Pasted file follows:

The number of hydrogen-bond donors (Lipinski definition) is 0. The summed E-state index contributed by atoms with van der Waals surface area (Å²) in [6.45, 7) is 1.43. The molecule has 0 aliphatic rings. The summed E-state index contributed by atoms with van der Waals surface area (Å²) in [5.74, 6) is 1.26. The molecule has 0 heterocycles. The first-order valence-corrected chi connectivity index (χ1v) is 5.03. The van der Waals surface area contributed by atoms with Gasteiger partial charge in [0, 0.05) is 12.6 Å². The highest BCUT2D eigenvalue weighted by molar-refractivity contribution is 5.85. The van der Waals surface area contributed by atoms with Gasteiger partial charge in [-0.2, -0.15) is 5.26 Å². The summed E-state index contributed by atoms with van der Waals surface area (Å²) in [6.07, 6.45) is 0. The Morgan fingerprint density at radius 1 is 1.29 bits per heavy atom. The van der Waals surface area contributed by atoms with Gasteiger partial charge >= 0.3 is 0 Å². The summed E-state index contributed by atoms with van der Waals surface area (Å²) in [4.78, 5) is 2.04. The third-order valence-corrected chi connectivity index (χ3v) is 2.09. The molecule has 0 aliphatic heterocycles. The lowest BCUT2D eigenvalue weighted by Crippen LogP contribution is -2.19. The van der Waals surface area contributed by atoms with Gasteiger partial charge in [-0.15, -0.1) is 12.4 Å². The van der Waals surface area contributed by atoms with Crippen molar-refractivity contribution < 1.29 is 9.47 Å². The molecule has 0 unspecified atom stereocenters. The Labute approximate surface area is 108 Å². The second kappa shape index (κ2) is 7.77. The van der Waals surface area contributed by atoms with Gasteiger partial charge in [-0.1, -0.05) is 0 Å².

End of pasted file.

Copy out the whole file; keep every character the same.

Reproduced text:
The number of hydrogen-bond donors (Lipinski definition) is 0. The summed E-state index contributed by atoms with van der Waals surface area (Å²) in [6.45, 7) is 1.43. The molecule has 0 aliphatic rings. The summed E-state index contributed by atoms with van der Waals surface area (Å²) in [5.74, 6) is 1.26. The molecule has 0 heterocycles. The first-order valence-corrected chi connectivity index (χ1v) is 5.03. The van der Waals surface area contributed by atoms with Gasteiger partial charge in [0, 0.05) is 12.6 Å². The highest BCUT2D eigenvalue weighted by molar-refractivity contribution is 5.85. The van der Waals surface area contributed by atoms with Gasteiger partial charge in [-0.2, -0.15) is 5.26 Å². The summed E-state index contributed by atoms with van der Waals surface area (Å²) in [6.07, 6.45) is 0. The Morgan fingerprint density at radius 1 is 1.29 bits per heavy atom. The van der Waals surface area contributed by atoms with Gasteiger partial charge >= 0.3 is 0 Å². The summed E-state index contributed by atoms with van der Waals surface area (Å²) in [4.78, 5) is 2.04. The third-order valence-corrected chi connectivity index (χ3v) is 2.09. The molecule has 0 aliphatic heterocycles. The lowest BCUT2D eigenvalue weighted by Crippen LogP contribution is -2.19. The van der Waals surface area contributed by atoms with Gasteiger partial charge in [-0.15, -0.1) is 12.4 Å². The van der Waals surface area contributed by atoms with Crippen molar-refractivity contribution < 1.29 is 9.47 Å². The molecule has 0 unspecified atom stereocenters. The Labute approximate surface area is 108 Å². The second kappa shape index (κ2) is 7.77. The van der Waals surface area contributed by atoms with Gasteiger partial charge in [-0.1, -0.05) is 0 Å².